On Monday, during a speech at George Washington University, President Bush spoke at length about the U.S. strategy to combat what the military refers to as improvised explosive devices (IEDs) — aka roadside bombs — in Iraq. Along the way, Bush noted that the military’s anti-IED efforts were being hampered by two long-standing irritants to the administration: Iran and a U.S. newspaper.
“Earlier this year, a newspaper published details of a new anti-IED technology that was being developed,” said Bush. “Within five days of the publication — using details from that article — the enemy had posted instructions for defeating this new technology on the Internet. We cannot let the enemy know how we’re working to defeat him.”
So who was responsible for this supposedly reckless bit of reporting? Later in the day, administration officials reportedly said that the president was referring to an article that appeared last month in the Los Angeles Times.
Sure enough, the article in question, dated February 12 and written by Mark Mazzetti (since hired away by the New York Times), made several references to the so-called Joint IED Neutralizer, or JIN, a “remote-controlled device [that] blows up roadside bombs with a directed electrical charge.” However, the focus of Mazzetti’s story had little to do with how JIN might work, but rather with something very different — a bureaucratic dispute among the red tape artists of the Pentagon that was preventing the devices from being effectively deployed in Iraq.
Furthermore, there’s a good reason why the story in the Times didn’t focus primarily on the technology of JIN: Articles about anti-IED technology had already been circulating in the American media for months. JIN’s existence was an old story. Some six months earlier, for example, in August 2005, Fox’s “Your World With Neal Cavuto” featured an interview with Thomas Dearmin, President and CEO of Ionatron — the Arizona-based company that manufactures the Joint IED Neutralizer.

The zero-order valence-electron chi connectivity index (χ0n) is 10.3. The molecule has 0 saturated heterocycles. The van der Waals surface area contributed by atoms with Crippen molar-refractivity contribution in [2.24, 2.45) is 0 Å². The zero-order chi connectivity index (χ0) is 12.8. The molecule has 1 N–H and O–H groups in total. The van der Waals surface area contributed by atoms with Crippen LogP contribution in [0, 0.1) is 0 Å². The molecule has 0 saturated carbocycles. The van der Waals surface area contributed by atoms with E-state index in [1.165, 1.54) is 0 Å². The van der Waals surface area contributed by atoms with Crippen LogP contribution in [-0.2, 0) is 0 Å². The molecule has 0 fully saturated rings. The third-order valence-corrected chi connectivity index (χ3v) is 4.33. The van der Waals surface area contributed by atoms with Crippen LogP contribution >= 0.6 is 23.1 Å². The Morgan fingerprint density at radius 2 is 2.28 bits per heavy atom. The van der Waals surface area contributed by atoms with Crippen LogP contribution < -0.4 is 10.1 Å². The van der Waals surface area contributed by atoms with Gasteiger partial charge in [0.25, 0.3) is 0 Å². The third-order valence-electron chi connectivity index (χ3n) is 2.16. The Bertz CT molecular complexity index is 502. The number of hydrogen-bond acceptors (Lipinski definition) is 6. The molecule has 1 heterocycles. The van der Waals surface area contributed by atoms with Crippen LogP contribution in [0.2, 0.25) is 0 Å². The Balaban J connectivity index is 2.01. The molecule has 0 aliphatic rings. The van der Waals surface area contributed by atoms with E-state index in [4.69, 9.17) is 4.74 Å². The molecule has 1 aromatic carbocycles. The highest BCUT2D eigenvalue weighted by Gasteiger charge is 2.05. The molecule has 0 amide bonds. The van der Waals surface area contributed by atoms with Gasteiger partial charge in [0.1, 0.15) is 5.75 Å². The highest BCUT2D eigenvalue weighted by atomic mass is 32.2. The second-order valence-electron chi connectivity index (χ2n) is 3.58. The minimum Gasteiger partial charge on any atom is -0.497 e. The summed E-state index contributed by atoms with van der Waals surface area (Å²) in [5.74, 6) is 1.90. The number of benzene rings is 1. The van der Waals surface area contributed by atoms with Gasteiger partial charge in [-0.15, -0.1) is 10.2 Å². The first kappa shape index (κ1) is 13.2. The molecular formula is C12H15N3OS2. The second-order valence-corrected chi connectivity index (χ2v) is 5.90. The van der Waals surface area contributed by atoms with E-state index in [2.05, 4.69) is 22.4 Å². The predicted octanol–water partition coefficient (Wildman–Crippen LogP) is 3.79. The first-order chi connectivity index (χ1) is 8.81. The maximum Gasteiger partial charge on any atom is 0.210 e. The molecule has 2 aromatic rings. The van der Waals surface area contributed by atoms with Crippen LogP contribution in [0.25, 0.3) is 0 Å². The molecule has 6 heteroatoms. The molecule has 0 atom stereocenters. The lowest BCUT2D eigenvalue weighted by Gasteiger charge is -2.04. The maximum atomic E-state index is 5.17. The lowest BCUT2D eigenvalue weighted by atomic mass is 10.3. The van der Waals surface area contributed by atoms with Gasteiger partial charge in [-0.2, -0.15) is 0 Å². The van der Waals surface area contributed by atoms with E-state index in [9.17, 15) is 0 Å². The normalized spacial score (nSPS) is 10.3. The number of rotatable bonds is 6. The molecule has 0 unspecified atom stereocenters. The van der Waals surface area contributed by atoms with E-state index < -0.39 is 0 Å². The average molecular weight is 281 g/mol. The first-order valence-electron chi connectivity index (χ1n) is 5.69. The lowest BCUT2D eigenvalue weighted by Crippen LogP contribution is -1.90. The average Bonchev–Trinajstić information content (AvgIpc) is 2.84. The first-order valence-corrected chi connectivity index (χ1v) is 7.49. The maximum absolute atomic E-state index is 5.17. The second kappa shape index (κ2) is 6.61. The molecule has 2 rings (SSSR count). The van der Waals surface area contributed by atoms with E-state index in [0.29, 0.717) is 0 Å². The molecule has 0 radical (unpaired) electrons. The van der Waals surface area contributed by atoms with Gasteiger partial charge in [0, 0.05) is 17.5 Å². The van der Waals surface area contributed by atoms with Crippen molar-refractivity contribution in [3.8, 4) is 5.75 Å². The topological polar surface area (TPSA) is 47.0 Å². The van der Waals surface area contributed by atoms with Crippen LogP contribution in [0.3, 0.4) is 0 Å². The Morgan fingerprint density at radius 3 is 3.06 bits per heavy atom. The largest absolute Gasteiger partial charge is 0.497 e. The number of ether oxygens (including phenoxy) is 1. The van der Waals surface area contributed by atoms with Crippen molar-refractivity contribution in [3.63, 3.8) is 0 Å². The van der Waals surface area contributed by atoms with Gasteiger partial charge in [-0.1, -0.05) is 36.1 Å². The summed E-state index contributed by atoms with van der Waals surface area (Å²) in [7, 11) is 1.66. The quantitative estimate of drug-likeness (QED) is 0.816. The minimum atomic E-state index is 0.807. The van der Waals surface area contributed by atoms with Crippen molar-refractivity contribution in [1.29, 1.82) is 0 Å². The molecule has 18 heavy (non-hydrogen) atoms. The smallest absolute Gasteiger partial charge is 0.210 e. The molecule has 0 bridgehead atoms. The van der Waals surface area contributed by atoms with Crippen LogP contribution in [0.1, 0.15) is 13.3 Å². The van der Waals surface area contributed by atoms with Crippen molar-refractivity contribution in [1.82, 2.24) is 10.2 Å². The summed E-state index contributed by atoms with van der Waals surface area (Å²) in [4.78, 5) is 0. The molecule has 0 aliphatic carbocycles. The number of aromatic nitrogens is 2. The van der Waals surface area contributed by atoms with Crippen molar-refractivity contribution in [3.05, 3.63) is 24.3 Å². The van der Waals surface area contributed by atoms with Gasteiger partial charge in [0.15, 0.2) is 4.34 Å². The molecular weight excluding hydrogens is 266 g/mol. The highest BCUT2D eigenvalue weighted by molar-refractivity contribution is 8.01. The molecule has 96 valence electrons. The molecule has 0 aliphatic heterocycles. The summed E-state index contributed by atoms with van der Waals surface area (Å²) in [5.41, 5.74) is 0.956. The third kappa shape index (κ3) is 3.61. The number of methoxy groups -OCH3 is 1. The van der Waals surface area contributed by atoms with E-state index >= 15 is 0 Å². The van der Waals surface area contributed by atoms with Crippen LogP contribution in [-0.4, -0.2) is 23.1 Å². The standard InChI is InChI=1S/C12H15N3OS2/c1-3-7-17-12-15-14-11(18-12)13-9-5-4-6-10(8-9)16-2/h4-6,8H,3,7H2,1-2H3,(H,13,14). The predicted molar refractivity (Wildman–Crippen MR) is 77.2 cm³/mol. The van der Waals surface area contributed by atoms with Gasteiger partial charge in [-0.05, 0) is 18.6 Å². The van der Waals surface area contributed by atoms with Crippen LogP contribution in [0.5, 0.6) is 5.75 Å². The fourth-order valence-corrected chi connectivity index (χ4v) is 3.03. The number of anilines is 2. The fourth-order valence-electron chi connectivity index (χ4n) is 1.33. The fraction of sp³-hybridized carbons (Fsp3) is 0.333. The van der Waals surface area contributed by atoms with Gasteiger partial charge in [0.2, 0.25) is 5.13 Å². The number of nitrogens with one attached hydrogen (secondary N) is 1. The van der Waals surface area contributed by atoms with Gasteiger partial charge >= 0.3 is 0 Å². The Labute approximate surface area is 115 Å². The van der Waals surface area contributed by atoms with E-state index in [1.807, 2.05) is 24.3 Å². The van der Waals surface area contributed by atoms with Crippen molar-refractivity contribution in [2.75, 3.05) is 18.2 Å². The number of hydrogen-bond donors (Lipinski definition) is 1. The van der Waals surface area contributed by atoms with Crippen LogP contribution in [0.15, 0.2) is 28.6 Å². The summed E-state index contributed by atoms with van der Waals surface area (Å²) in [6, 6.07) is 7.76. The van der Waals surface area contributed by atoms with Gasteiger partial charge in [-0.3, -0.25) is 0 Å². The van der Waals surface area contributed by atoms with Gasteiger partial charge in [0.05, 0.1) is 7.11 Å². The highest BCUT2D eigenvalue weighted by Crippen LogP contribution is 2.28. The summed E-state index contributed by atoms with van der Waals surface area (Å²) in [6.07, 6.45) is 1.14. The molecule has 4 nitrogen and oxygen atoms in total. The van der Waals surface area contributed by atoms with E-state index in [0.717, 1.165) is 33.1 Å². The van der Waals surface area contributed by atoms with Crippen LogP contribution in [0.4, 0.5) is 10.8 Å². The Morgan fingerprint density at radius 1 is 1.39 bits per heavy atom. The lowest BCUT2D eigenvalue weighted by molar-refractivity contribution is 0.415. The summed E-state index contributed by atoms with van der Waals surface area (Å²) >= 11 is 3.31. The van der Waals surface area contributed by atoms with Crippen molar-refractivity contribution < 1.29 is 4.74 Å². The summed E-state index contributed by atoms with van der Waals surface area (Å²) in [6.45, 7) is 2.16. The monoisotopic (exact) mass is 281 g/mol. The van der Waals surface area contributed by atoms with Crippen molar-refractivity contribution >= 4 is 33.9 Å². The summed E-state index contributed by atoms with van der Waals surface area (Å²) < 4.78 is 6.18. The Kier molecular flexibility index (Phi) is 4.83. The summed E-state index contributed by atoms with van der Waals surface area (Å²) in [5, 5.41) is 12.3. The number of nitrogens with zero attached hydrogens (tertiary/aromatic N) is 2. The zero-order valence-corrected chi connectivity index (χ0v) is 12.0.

“This is a spinoff of our core technology which is laser-induced plasma channels …,” Dearmin told Fox. “What we’ve done is we’ve built a phaser but it fits in a truck right now. It’s not hand-held. We went to the government and they were looking for a quick solution to the roadside bomb problem … We actually drive them down the highway in front of a convoy or in an area where maybe the night before someone might have planted roadside bombs.”
Over the next few months, short pieces appeared in the Associated Press and the Arizona Daily Star, which also revealed that Ionatron was making a counter-IED device and, in a general sense, how the devices worked.
Perhaps the most in-depth story about the mechanics of Ionatron’s JIN technology appeared not in the Times in February 2006, but in the Journal of Electronic Defense, seven months ago, in August 2005.
“Developed by lonatron, Inc. (Tucson, AZ), the JIN is a directed energy-discharge system mounted on a remotely operated armored vehicle,” reported the Journal of Electronic Defense. “The system uses high-voltage electrical discharges from a remote-controlled boom to prematurely detonate IEDs.”
“The initial JIN prototype gave way to an improved version, dubbed JIN II …” the story added. “The JIN II has enhanced remote-control capabilities that enable it to be operated by a technician-level soldier using a radio-linked joystick, and it is more rugged, with increased armor that can withstand 155mm shells. … The major advantage of the use of this technology over the radio frequency (RF) technology currently being employed to combat IEDs … is that the JlN is a permanent solution.”
All of which would seem to put the lie to the president’s suggestion that the Times was somehow acting recklessly when it published Mazzetti’s story.
This is not the first time that the president has unfairly accused a paper of publishing a bit of closely-held, super-secret information which, in retrospect, turned out to be neither closely-held nor super-secret. As we have written in the past, President Bush did the same thing this past December when he accused the Washington Times, of all places, of inadvertently tipping off Osama bin Laden to U.S. surveillance of his cell phone.